The economy may be dragging but 2012 Colby graduates still are landing jobs.
That was the message from the Colby Career Center, which surveyed graduating seniors in May and found that 60 percent already had jobs and another 16 percent were enrolled in full-time graduate and professional programs.
That compared with a median of 40 percent employment reported by a group of 31 peer institutions, said Roger Woolsey, Career Center director. The numbers typically climb 10 points in the months after graduation. "Colby," Woolsey said, "is doing very well."
He attributed the success of Colby graduates in the job market to the robustness of the Colby community and more active participation in the Colby network by students.
The solid employment figures come as the Career Center has ratcheted up programs and advising, an effort that has seen a marked increase student participation.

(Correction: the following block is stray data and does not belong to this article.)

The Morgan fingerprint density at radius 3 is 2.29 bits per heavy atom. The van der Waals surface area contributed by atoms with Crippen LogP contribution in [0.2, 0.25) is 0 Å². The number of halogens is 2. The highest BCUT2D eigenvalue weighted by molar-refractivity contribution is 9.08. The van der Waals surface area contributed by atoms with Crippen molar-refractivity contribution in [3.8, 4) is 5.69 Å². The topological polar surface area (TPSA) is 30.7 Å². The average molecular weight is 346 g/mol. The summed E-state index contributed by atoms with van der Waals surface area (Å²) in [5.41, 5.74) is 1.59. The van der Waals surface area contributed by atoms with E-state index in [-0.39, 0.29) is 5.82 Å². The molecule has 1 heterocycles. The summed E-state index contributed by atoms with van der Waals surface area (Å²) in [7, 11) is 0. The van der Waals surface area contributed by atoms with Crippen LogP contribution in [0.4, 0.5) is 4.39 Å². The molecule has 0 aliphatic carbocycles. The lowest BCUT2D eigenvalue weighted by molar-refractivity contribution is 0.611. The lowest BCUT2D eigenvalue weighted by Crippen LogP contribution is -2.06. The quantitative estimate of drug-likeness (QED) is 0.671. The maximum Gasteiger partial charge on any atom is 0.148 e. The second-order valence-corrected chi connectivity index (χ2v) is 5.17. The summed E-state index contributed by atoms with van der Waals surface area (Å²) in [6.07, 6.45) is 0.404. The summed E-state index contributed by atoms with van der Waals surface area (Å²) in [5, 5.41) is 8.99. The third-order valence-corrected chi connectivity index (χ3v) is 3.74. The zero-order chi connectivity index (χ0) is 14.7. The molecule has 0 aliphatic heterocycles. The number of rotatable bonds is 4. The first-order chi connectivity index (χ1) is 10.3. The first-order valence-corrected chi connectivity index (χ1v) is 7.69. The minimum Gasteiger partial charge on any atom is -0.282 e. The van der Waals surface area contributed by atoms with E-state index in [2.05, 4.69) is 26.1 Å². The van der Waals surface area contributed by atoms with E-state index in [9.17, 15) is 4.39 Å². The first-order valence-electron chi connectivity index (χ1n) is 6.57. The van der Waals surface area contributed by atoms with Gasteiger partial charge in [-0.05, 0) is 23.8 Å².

Four years ago the Career Center had about 1,900 student interactions annually. This year, Woolsey said, that number had nearly doubled, to 3,696. Participation in Colby Connect, a four-year curriculum that provides advising, workshops, and a liaison to internships and fellowships, has grown steadily.
This may also reflect students' awareness that they are entering the job market during a recession. This year many of them were pleasantly surprised to see how graduates fared as they competed for jobs and graduate school slots.
"A lot of the seniors realized it's a scary time and didn't expect the employment numbers of past years," said Morgan Lingar '13, who worked in the Career Center to analyze the data from the spring survey.
Despite the economy, the numbers improved. Said Woolsey, "I think the numbers reflect our community."